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Nigeria: Multiple suicide bombings at the University of Maiduguri June 25

Militants carry out multiple suicide attacks at the University of Maiduguri on the night of June 25; at least nine killed and 13 injured

TIMEFRAME expected from 6/26/2017, 12:00 AM until 6/28/2017, 11:59 PM (Africa/Lagos). COUNTRY/REGION Nigeria


Suspected Boko Haram militants carried out suicide attacks targeting the University of Maiduguri (Borno state) on the night of Sunday, June 25.  The first attack occurred at approximately 22:15 (local time), when a suicide bomber entered a commercial area of the university and detonated his device, injuring three security personnel; one later died of his wounds. A second explosion was reported at 23:00, followed by sustained small arms fire, which lasted much of the night. Two blasts also reportedly occurred at around 04:20. According to media reports, four female suicide bombers carried out another attack on the same night, targeting nearby Zannari (a small community close to the university), in the Gwange district, killing eight people. At least 13 people were reportedly injured in these various attacks.


The university of Maiduguri is regularly targeted by Boko Haram militants; the rear of the university is unprotected and open to an expanse of land, a vulnerability that appears to be regularly exploited by attackers.

Boko Haram has increasingly been using women and teenagers to carry out suicide bomb attacks over the past few years.

The northeastern region of Nigeria is highly susceptible to attacks by Boko Haram, which pledged allegiance to the Islamic State (IS) in March 2015 and formally adopted the name of Islamic State in West Africa. Al-Barnaoui, son of Mohammed Yusuf - the founder of Boko Haram - was nominated by IS in August 2016 to replace Abubakar Shekau, leader of Boko Haram since 2009. Since then, the two leaders have been leading dissident factions with mixed ambitions, Al-Barnaoui blaming Shekau for massacring civilians rather than focusing on military targets.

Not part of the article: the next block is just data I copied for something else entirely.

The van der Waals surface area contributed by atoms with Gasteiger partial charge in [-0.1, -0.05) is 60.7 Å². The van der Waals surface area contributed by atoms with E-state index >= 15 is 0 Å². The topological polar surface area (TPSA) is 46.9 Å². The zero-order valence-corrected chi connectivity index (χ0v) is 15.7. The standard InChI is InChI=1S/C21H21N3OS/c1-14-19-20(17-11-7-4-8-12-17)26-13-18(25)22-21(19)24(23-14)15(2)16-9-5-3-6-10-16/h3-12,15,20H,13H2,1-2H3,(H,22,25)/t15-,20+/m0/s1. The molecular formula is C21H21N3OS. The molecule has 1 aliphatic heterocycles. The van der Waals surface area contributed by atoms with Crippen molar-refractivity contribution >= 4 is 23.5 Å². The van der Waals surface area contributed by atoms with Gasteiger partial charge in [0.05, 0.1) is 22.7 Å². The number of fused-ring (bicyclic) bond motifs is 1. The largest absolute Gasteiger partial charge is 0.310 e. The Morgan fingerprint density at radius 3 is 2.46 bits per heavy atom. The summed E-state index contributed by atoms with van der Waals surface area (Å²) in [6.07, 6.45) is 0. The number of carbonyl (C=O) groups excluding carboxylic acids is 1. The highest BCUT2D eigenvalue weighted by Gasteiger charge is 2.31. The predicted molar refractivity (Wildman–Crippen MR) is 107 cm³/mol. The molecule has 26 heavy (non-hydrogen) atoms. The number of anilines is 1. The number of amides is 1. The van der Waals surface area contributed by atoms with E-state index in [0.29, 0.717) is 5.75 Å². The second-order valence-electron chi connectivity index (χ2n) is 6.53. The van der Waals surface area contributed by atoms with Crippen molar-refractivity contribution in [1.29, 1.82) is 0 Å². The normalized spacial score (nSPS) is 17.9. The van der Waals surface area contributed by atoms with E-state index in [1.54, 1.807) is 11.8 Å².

Public venues (markets, places of worship, schools, bars, areas where broadcasts of sports competitions are displayed, etc.) as well as security forces and governmental buildings are frequently hit by attacks, suicide bombings (targeted or untargeted), and kidnappings (regularly followed by assassination and targeting primarily foreign nationals).

Historically, Boko Haram activity tends to increase during the month of Ramadan and the Eid-al-Fitr holiday period (end of Ramadan celebration).  Further incidents are possible throughout the period of Eid, which is expected to end in Nigeria on the night of Tuesday, June 27.


The security environment in Nigeria is complex and particularly poor in the northeast and extreme south of the country due to the presence of armed groups, high crime rates, and the risk of kidnapping. Some Western governments consequently advise against travel to certain areas of the northeast (e.g. states of Borno, Yobe, Gombe, Bauchi, and Jigawa as well as parts of Kano and Adamawa states) and the southern Niger Delta region (e.g. states of Delta, Bayelsa, Akwa Ibom, and Rivers). Professional security advice and support should be sought prior to travel to these areas.

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